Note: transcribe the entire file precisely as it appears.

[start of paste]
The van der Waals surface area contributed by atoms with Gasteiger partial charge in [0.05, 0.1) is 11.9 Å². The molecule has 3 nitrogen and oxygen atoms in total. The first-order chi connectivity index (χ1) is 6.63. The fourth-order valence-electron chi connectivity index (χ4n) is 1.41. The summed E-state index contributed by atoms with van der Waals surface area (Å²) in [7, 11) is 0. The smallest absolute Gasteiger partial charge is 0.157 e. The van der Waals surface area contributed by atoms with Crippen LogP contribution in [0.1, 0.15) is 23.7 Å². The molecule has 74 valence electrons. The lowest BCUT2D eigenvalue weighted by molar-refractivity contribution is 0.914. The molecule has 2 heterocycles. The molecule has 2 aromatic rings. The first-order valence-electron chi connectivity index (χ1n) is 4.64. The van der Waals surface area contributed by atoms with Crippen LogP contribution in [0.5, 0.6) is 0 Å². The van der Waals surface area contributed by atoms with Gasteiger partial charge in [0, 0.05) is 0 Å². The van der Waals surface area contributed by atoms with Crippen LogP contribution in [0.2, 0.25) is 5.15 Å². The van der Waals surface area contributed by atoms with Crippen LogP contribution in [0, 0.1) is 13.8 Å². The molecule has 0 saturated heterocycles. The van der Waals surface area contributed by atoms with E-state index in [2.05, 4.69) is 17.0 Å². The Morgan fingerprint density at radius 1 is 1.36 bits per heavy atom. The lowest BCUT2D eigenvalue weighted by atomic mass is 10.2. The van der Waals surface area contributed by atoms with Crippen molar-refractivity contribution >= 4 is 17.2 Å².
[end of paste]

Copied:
The van der Waals surface area contributed by atoms with Gasteiger partial charge in [0.05, 0.1) is 11.9 Å². The molecule has 3 nitrogen and oxygen atoms in total. The first-order chi connectivity index (χ1) is 6.63. The fourth-order valence-electron chi connectivity index (χ4n) is 1.41. The summed E-state index contributed by atoms with van der Waals surface area (Å²) in [7, 11) is 0. The smallest absolute Gasteiger partial charge is 0.157 e. The van der Waals surface area contributed by atoms with Crippen LogP contribution in [0.1, 0.15) is 23.7 Å². The molecule has 74 valence electrons. The lowest BCUT2D eigenvalue weighted by molar-refractivity contribution is 0.914. The molecule has 2 heterocycles. The molecule has 2 aromatic rings. The first-order valence-electron chi connectivity index (χ1n) is 4.64. The van der Waals surface area contributed by atoms with Crippen LogP contribution in [0.5, 0.6) is 0 Å². The van der Waals surface area contributed by atoms with Gasteiger partial charge in [0, 0.05) is 0 Å². The van der Waals surface area contributed by atoms with Crippen LogP contribution in [0.2, 0.25) is 5.15 Å². The van der Waals surface area contributed by atoms with Crippen LogP contribution in [0, 0.1) is 13.8 Å². The molecule has 0 saturated heterocycles. The van der Waals surface area contributed by atoms with E-state index in [2.05, 4.69) is 17.0 Å². The Morgan fingerprint density at radius 1 is 1.36 bits per heavy atom. The lowest BCUT2D eigenvalue weighted by atomic mass is 10.2. The van der Waals surface area contributed by atoms with Crippen molar-refractivity contribution >= 4 is 17.2 Å².